Onion - Copra F1 OG

Sale price Price $3.25 Regular price

This early-maturing onion is second to none when it comes to long-term storage! The firm, round globes of dark yellow simply won't sprout, guaranteeing you garden-fresh onions long after the others have passed. This is a long-day onion.

You might think that such great holding ability comes at the expense of flavor, but not with the Copra! The flesh is firm and the flavor extra-sweet, even after storing. A good all-around choice for long-season enjoyment and superior eating.

Onions grow best in loose, sandy soil, or soil that has been lightened by adding lots of compost. They thrive in a raised bed, because the good drainage and rich soil suits them. Full-sized onions need to be spaced 3-4" apart, but you can start out by planting them more densely. Just thin out the smaller plants as you want to eat them, leaving the others to reach full size. Onions need to be kept weeded. Since their roots are shallow they need to get about 1" of water each week.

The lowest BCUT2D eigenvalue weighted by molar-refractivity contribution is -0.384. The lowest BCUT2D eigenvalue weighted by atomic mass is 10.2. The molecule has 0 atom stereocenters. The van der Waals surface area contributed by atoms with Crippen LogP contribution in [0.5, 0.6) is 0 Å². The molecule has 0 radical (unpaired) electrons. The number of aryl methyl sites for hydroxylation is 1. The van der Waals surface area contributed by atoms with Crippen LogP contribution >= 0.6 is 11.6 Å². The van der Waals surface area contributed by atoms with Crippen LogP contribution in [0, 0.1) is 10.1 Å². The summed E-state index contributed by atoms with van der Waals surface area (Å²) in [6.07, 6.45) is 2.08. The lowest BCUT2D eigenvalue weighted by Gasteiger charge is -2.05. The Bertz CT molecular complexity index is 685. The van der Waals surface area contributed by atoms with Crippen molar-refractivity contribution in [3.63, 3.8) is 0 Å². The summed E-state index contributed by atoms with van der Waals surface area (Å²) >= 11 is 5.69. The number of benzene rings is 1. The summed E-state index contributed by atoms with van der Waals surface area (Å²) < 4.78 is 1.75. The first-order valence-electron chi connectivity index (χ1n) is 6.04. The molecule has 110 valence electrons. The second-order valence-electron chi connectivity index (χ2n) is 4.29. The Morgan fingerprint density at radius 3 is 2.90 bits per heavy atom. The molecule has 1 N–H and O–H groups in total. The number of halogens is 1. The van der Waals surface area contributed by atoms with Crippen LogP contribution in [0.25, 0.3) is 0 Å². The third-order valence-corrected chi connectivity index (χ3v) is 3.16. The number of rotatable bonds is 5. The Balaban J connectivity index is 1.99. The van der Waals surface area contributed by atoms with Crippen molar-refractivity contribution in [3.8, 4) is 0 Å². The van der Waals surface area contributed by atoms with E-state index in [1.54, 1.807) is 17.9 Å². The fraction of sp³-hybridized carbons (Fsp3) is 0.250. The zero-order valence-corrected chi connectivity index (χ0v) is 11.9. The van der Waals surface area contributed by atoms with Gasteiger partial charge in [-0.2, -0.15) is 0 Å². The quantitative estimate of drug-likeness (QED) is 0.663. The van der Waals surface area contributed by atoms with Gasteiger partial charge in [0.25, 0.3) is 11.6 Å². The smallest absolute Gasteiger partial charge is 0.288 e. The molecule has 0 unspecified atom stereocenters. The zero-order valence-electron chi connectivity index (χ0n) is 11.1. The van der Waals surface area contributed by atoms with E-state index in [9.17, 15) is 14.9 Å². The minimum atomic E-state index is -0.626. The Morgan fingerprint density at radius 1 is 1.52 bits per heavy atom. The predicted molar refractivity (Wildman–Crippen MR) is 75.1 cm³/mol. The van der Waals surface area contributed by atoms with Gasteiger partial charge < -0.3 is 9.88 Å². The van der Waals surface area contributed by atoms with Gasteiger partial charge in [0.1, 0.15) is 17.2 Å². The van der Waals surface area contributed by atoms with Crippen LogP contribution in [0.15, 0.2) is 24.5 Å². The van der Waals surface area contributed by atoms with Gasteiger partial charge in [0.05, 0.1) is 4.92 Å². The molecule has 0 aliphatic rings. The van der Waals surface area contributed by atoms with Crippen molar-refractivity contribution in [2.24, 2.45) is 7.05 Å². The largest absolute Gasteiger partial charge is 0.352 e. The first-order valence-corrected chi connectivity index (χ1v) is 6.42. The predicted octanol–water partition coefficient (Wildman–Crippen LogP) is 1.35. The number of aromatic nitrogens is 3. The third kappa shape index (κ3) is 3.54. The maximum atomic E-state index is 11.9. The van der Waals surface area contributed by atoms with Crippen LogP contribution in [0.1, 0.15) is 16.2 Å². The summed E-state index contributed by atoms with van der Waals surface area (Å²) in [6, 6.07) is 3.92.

Onions can be started as sets or as plants. Sets are miniature onions, produced last season in crowded conditions to keep their size small. Sets are sold by the pound in early spring at local garden centers. They will usually produce relatively good mature onions, but the size and keeping quality of your harvest will be much better if you plant seedlings rather than sets.\n\nOnion seedlings may be purchased through the mail, or you can grow them yourself. Sow the seed early indoors, 10 to 12 weeks before the last frost date. The seed can be sown quite thickly in a small pot or seed flat (up to 50 seeds in a 4 x 6  flat). As the plants grow, use a scissors to cut back the grassy growth and keep the plants at a stocky, 3" height. Tease the plants apart carefully when it's time to plant them into the garden.

The development of an onion bulb is dependent on day length. Southern gardeners grow different varieties of onions (short day) than northern gardeners (long day). Buy plants or seeds locally, or choose carefully from the seeds catalogs. There are also a few day-neutral onions that will grow well just about everywhere.

Onions are mature and ready to harvest when their tops flop over. Pull up the bulb and let the whole plant dry slowly in a well-ventilated, dark place for several weeks. Once the stems have withered and the onions are completely dry, they can be moved indoors to a cool, dark location for storage. Some onion varieties may be stored for up to eight months, so with careful planning (and enough garden space) you can be eating home-grown onions all year round.

Net Weight Approx. 300mg -Most of the general information provided is from the Vegetable Encyclopedia at www.gardeners.com, with additional facts provided by your friends at Seattle Seed Company.-